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No Tach After Replacing Stator and Trigger - Tach broken or on wrong setting?

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  • No Tach After Replacing Stator and Trigger - Tach broken or on wrong setting?

    As mentioned in an ongoing post, I recently replaced both my trigger and stator on 1984 75Hp Mercury outboard. I get spark on all four now but now my tach doesn't work. New stator is from CDI, old was original Merc.
    I have two questions:
    1) Can I run a long wire from my rectifier up to the tach to test? (Should I try that?)
    2) I saw somewhere that different stators have different settings and that I MAY need to change something on the back of my tachometer. Help me with this guys.
    Thanks in advance!
    Glen in New Hampshire ~ The 'Live FREE or Die' State!

  • #2
    Helloooooo... is this thing on?
    Glen in New Hampshire ~ The 'Live FREE or Die' State!

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    • #3
      Rectifier could be bad, or some where between it and the tach, the circuit is broken. Don't forget about the ground

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      • #4
        Originally posted by jimmbo View Post
        Don't forget about the ground
        Well, we were out with the boat yesterday and while driving the boat I reached under and tried to see if anything was disconnected or loose.... I became the ground! ZAP! It didn't hurt but I was wondering about ground myself. All of my other instruments, (Which share the same ground,) still work, so I doubt it's the ground. AND.... My new rectifier arrived in the mail while we were out on the lake! I'll install it after church today and see if it works!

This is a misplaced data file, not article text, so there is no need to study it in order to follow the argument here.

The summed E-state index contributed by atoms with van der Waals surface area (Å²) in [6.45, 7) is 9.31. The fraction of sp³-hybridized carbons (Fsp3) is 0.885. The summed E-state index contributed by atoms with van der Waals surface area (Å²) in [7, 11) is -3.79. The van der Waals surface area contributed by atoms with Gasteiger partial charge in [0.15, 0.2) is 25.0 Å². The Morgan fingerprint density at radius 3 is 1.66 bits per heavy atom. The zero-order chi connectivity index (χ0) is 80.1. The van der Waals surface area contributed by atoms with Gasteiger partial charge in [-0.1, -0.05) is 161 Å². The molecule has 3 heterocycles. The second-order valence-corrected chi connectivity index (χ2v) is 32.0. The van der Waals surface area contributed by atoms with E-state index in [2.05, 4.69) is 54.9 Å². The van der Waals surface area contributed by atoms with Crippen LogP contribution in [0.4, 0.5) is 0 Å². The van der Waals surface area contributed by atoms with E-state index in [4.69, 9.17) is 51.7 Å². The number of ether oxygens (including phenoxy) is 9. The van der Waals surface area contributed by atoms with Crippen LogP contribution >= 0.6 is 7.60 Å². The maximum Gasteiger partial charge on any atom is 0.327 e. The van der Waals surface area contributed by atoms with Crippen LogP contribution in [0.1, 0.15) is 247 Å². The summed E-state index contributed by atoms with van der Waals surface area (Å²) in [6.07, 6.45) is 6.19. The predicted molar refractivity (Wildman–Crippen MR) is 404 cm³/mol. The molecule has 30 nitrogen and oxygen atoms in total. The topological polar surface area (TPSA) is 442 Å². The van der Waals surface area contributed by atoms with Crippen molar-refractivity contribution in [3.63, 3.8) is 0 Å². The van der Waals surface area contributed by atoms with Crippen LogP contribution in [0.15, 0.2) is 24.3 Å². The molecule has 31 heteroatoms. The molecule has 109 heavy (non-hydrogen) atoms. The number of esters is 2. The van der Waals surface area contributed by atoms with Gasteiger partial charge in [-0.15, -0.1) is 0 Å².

Thanks for the feedback!
        Glen
        Glen in New Hampshire ~ The 'Live FREE or Die' State!

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        • #5
          I guess I really want to know if CDI Stators have a different "Pulse" setting than my old original Mercury Tach? The CDI paperwork for my new CDI stator said nothing about it. Here's a picture showing my pulse setting adjustment.
          Glen in New Hampshire ~ The 'Live FREE or Die' State!

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          • #6
            Does the Stator look the same as the Original, as in same number of coils?

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            • #7
              Originally posted by jimmbo View Post
              Does the Stator look the same as the Original, as in same number of coils?
              Yes Jim. Same.

              I HAVE AN UPDATE!!! - Even thought my current rectifier tested good, I ordered a new rectifier anyways, and guess what???? MY TACH IS BACK FOLKS!!!!!!
              Glen in New Hampshire ~ The 'Live FREE or Die' State!

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              • #8
                Rectifiers can test fine on a DVM, or multimeter, but when under higher Voltage and Current, not be fine

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                • #9
                  Originally posted by jimmbo View Post
                  Rectifiers can test fine on a DVM, or multimeter, but when under higher Voltage and Current, not be fine
                  I think this is what I was experiencing Jimmbo. And I'm not sure if you had read an earlier post where I had accidentally, (I'm still not quite sure how,) had hooked up my battery terminals the wrong way! THAT may have also attributed to the bad rectifier.
                  Glen in New Hampshire ~ The 'Live FREE or Die' State!

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                  • #10
                    It guarantees a blown rectifier

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                    • #11
                      Originally posted by jimmbo View Post
                      It guarantees a blown rectifier